As I settled into my usual table-booth this morning, I was surprised to hear a violin being tuned behind me, near the door of the men’s bathroom. There stood a woman in black slacks and a flowery blouse, playing a rather melancholy air in a minor key, the effect only slightly ruined by the running shoes peeping from beneath her pant-legs.
I am not a big fan of violin music … it takes a very good musician to make that instrument produce sounds that my ears approve; my tastes run to simple melodies rather than complex classical compositions. But I am well-acquainted with the genre; my parents enjoy classical music and such sounds were common (at least in the background) throughout my childhood.
Most of the ferry passengers ignored the musician with stony indifference … this is, after all, Seattle. Several in the immediate vicinity were visibly annoyed, packed up their laptops and moved to another part of the ferry, darting grumpy looks at the violinist. Strangely, no one was sufficiently disturbed to speak against the noise, nor did any ferry official intervene during the 35-minute voyage.
For my part, I sat and endured it … using a laptop as I do, I am most comfortable with a table; once the ferry has loaded, all the tables are taken by others with similar preferences. Eventually the violinist moved to a more cheerful tune; her skill was sufficient to limit my discomfort … it was merely annoying rather than painful. She clearly needed the practice, so perhaps I should not begrudge her any opportunity.
I wonder what would happen if I brought in a boom box and played some of my preferred music at a comparable volume. Do the passengers withhold reproof from this woman out of respect for a musician, a desire to appear cultured, or a genuine appreciation for the music? For my part, I was not sufficiently annoyed to take the risk of a confrontation with this woman. If I were to rebuke her for disturbing my peace, I would fear a hostile reaction from her as well as public censure (in the event that my fellow passengers sided with her against me). I am not sure enough of the rules of the ferry, whether explicit or social, to make a judgment; is it morally right (or permissible) for her to play in a public but enclosed place? Is it appropriate for me to assert my “right” to peace and quiet (if such a right exists) over her “right” to express herself musically? Or is this simply a case where grace should be given … neither of these “rights” need be asserted over the other since the stakes are so low (limited duration, mild annoyance).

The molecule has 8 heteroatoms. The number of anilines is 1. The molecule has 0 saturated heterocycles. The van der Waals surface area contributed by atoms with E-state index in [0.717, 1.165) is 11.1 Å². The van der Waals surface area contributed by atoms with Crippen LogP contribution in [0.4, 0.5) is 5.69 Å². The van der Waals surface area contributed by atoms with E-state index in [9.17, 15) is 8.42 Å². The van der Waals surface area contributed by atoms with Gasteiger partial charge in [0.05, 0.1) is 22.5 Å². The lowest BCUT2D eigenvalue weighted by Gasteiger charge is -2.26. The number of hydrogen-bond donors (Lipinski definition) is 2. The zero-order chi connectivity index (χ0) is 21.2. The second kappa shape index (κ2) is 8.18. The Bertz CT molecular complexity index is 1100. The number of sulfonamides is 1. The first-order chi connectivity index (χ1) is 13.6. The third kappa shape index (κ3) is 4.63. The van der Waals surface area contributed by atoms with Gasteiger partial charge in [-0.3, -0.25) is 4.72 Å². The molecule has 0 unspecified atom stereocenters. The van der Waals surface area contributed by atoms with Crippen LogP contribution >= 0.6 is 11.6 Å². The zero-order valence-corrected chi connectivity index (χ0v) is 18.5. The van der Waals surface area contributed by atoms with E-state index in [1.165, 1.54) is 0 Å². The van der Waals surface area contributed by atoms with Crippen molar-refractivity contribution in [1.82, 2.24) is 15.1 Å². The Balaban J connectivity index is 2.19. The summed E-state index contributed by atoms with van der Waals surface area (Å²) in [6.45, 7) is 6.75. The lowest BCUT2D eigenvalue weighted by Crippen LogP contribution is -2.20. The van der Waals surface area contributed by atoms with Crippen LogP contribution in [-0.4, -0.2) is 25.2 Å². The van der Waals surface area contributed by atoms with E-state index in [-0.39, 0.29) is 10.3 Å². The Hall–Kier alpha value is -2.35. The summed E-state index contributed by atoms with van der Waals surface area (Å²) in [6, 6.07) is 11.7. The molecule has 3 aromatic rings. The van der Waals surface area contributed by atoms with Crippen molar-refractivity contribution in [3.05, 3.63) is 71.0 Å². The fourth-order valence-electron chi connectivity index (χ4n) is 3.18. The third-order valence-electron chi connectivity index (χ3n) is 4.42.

Respect for others’ rights takes precedence, in my opinion, over any personal “right”. I would not permit my children to sing loudly or play an instrument in a public place unless the people in that place were specifically gathered to hear them. There seems a default condition of silence which is morally superior to any non-silent expression, with a possible exception given to the public reading of scripture. Paul wrote, in his letter to Timothy and the church at Ephesus:
“Until I come, devote yourself to the public reading of Scripture, to preaching and to teaching.” I Timothy 4:13
Strangely, reading scripture aloud is something I really like to do. One of my favorite things to do in church, or especially in a wedding, is to read the scripture. There is something really profound about participating in the public proclamation of God’s Word. While I was still serving as a Deacon at our former church, I was frequently asked to read scripture from the pulpit — it was probably the best part of that job, and something I really missed once I was no longer asked.
Maybe I should start reading from the Bible out loud on the ferry … I’ll bet THAT would generate more than stony indifference.
Or maybe I should emulate this Tai Chi man, who seeks to “foster a calm and tranquil mind” (or something) through a series of intricate slow-motion forms, or movements.
As I watched him, I could barely restrain myself from shouting, in memory of the ungainly stork pose in the 80′s movie, The Karate Kid: “If properly done, no can defend!”